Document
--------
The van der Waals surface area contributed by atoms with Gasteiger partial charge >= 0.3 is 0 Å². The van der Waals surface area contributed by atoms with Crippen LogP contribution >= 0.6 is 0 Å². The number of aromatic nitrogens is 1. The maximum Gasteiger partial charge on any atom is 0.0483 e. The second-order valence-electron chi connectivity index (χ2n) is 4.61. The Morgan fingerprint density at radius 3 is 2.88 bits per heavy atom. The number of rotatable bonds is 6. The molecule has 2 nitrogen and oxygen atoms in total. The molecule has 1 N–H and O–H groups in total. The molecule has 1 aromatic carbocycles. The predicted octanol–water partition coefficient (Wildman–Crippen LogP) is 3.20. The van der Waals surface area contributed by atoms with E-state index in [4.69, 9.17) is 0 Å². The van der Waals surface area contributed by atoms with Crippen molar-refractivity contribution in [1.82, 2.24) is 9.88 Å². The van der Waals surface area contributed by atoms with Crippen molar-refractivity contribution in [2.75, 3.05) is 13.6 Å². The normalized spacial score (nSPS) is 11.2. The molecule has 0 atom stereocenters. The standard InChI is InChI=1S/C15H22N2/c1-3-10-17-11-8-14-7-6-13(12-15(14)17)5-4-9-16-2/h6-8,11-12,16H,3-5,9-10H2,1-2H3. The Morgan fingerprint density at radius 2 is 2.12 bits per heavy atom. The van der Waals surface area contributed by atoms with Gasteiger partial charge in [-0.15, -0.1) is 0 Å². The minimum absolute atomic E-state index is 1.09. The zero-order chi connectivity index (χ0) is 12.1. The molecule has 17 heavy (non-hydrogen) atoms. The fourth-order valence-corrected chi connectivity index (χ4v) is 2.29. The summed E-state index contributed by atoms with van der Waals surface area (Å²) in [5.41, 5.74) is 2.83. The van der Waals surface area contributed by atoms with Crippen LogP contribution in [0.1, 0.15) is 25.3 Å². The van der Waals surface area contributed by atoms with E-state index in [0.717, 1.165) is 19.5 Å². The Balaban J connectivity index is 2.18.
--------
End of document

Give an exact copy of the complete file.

The van der Waals surface area contributed by atoms with Gasteiger partial charge >= 0.3 is 0 Å². The van der Waals surface area contributed by atoms with Crippen LogP contribution >= 0.6 is 0 Å². The number of aromatic nitrogens is 1. The maximum Gasteiger partial charge on any atom is 0.0483 e. The second-order valence-electron chi connectivity index (χ2n) is 4.61. The Morgan fingerprint density at radius 3 is 2.88 bits per heavy atom. The number of rotatable bonds is 6. The molecule has 2 nitrogen and oxygen atoms in total. The molecule has 1 N–H and O–H groups in total. The molecule has 1 aromatic carbocycles. The predicted octanol–water partition coefficient (Wildman–Crippen LogP) is 3.20. The van der Waals surface area contributed by atoms with E-state index in [4.69, 9.17) is 0 Å². The van der Waals surface area contributed by atoms with Crippen molar-refractivity contribution in [1.82, 2.24) is 9.88 Å². The van der Waals surface area contributed by atoms with Crippen molar-refractivity contribution in [2.75, 3.05) is 13.6 Å². The normalized spacial score (nSPS) is 11.2. The molecule has 0 atom stereocenters. The standard InChI is InChI=1S/C15H22N2/c1-3-10-17-11-8-14-7-6-13(12-15(14)17)5-4-9-16-2/h6-8,11-12,16H,3-5,9-10H2,1-2H3. The Morgan fingerprint density at radius 2 is 2.12 bits per heavy atom. The van der Waals surface area contributed by atoms with Gasteiger partial charge in [-0.15, -0.1) is 0 Å². The minimum absolute atomic E-state index is 1.09. The zero-order chi connectivity index (χ0) is 12.1. The molecule has 17 heavy (non-hydrogen) atoms. The fourth-order valence-corrected chi connectivity index (χ4v) is 2.29. The summed E-state index contributed by atoms with van der Waals surface area (Å²) in [5.41, 5.74) is 2.83. The van der Waals surface area contributed by atoms with Crippen LogP contribution in [0.1, 0.15) is 25.3 Å². The van der Waals surface area contributed by atoms with E-state index in [0.717, 1.165) is 19.5 Å². The Balaban J connectivity index is 2.18.